Would you like to save money by reducing your water bill? Would you like to help protect the Great Lakes by something you can do at home? Then don’t miss out on Cedar Springs’ first ever rain barrel workshop, September 11, at 6 p.m. at Morley Park.
Trout Unlimited has been conducting rain barrel workshops in the Rogue River watershed since 2013, successfully distributing 131 barrels to the local community. Trout Unlimited’s Rogue River Home Rivers Initiative is teaming up with the Cedar Springs Community Building Development Team and the West Michigan Environmental Action Council to host an outdoor rain barrel workshop for the citizens of Cedar Springs and everyone who would like to save water at home.
A rain barrel is a system that collects and stores stormwater (the leading source of water pollution in West Michigan) from your roof that would otherwise enter the storm drains and empty directly into local waterways untreated. The average rain barrel will keep 1,815 gallons of stormwater out of our lakes and rivers each year. Saving water not only helps protect the environment, it saves you money and energy. A rain barrel collects water and stores it for when you need it most—during periods of drought—to water plants, your garden, or wash your car. Additionally, rainwater is naturally soft and devoid of minerals, chlorine and other chemicals found in city water, so it is a better alternative for your plants.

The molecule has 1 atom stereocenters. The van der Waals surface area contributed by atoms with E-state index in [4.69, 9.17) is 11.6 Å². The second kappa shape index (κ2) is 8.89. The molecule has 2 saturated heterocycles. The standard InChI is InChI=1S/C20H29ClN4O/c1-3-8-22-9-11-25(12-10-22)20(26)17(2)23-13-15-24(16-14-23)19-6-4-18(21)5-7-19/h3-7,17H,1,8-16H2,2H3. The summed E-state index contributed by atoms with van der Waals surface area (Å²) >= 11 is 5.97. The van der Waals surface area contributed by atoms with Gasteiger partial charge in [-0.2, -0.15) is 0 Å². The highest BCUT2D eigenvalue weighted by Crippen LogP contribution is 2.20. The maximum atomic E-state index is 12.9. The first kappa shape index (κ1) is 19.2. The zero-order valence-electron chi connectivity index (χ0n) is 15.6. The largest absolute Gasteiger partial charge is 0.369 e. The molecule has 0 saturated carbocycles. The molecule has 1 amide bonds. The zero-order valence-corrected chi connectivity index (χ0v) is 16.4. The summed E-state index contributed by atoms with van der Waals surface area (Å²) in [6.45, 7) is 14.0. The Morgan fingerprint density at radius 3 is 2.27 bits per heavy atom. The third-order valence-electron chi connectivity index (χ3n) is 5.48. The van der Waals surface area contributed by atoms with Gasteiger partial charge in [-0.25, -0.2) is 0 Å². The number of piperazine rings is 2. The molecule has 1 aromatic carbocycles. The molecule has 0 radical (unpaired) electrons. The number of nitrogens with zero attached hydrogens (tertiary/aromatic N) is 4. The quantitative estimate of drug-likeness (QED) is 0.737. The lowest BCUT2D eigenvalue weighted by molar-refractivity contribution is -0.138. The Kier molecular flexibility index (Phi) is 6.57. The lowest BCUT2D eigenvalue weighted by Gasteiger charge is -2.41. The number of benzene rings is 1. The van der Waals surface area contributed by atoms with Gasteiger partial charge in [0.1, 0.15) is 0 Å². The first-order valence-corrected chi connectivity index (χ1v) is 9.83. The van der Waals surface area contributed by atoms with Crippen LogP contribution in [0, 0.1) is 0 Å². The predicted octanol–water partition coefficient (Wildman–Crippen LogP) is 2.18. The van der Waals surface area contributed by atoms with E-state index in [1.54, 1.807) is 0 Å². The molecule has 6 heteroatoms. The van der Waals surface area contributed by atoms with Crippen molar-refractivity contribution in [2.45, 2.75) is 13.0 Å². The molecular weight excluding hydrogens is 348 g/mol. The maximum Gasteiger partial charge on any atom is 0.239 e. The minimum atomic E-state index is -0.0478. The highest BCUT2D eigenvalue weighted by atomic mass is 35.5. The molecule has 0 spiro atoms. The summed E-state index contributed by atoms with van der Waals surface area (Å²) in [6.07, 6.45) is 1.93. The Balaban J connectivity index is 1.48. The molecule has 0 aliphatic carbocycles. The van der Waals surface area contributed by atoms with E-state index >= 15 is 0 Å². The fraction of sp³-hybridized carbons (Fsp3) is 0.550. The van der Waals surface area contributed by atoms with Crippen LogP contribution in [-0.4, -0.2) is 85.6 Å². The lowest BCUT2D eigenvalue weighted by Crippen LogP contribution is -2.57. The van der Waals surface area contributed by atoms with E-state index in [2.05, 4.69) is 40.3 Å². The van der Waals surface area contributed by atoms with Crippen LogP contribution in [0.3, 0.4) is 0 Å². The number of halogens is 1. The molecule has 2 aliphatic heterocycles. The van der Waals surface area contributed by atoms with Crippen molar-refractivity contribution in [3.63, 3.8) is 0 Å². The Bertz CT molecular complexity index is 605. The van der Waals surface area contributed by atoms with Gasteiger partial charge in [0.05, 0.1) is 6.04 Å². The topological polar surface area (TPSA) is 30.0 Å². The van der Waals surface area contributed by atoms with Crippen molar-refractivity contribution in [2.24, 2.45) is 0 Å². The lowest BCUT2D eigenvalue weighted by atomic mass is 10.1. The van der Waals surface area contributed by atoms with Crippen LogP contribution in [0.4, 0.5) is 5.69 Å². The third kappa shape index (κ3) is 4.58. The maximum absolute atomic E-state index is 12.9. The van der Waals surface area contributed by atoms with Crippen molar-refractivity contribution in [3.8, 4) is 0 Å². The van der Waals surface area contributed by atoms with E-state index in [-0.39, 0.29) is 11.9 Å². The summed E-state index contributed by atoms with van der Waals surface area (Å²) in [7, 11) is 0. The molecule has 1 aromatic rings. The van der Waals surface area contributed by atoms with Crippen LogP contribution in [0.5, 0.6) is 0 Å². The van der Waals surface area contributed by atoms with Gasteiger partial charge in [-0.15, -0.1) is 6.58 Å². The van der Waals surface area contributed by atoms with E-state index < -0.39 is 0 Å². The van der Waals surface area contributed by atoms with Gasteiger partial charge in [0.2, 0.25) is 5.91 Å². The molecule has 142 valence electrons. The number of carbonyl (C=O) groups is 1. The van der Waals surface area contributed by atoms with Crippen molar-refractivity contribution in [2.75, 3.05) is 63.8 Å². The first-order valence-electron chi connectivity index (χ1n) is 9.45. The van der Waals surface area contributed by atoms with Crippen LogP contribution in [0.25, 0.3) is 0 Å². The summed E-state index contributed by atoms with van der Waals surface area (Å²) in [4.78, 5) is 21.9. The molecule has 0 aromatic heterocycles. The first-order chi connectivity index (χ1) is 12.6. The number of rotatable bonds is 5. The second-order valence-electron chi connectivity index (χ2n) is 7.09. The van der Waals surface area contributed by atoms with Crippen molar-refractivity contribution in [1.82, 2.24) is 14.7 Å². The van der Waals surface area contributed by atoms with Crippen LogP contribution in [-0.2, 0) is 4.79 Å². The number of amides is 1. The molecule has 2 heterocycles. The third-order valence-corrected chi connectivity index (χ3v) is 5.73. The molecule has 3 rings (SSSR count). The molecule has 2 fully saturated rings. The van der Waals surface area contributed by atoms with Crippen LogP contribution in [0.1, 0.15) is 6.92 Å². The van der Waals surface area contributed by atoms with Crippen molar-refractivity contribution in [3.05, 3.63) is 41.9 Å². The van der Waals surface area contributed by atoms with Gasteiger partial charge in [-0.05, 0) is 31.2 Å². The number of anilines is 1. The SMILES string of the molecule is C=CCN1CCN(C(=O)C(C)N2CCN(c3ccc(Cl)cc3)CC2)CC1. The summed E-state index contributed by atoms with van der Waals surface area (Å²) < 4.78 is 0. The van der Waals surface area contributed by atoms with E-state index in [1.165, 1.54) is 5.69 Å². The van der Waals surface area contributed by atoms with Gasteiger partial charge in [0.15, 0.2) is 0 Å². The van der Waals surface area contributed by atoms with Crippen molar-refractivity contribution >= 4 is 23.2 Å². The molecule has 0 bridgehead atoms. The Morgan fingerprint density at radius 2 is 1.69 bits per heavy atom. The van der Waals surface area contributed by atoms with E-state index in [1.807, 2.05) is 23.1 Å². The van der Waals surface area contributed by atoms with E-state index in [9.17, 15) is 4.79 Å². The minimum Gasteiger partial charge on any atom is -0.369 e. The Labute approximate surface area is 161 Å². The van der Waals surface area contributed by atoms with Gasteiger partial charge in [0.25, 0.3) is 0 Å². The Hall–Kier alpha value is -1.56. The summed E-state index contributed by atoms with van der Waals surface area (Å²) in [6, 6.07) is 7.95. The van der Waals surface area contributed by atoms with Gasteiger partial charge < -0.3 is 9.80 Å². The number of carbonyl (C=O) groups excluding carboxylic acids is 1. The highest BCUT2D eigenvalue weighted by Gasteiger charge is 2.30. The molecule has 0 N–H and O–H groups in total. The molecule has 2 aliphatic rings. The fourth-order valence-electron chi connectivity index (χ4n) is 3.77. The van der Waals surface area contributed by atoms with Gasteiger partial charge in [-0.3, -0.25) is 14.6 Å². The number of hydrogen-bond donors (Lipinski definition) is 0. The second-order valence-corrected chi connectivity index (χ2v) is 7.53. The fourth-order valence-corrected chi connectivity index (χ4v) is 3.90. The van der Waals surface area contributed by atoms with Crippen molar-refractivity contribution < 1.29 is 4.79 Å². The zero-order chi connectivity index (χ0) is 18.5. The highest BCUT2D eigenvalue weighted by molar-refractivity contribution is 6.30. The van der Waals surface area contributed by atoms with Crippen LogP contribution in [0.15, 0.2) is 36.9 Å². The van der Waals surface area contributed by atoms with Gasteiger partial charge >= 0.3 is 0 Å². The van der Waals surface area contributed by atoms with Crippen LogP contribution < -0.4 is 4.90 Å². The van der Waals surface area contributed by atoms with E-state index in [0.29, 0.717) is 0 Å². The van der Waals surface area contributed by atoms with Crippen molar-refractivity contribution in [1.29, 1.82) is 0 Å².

The workshop will be held on Friday, September 11, at 6:00 p.m. at Morley Park (17 Mile and Northland Drive). The workshop includes everything you need to set up your barrel and takes around 45 minutes. Rain barrels are $30 a piece and you must sign-up for a workshop at rainbarrels.wmeac.org.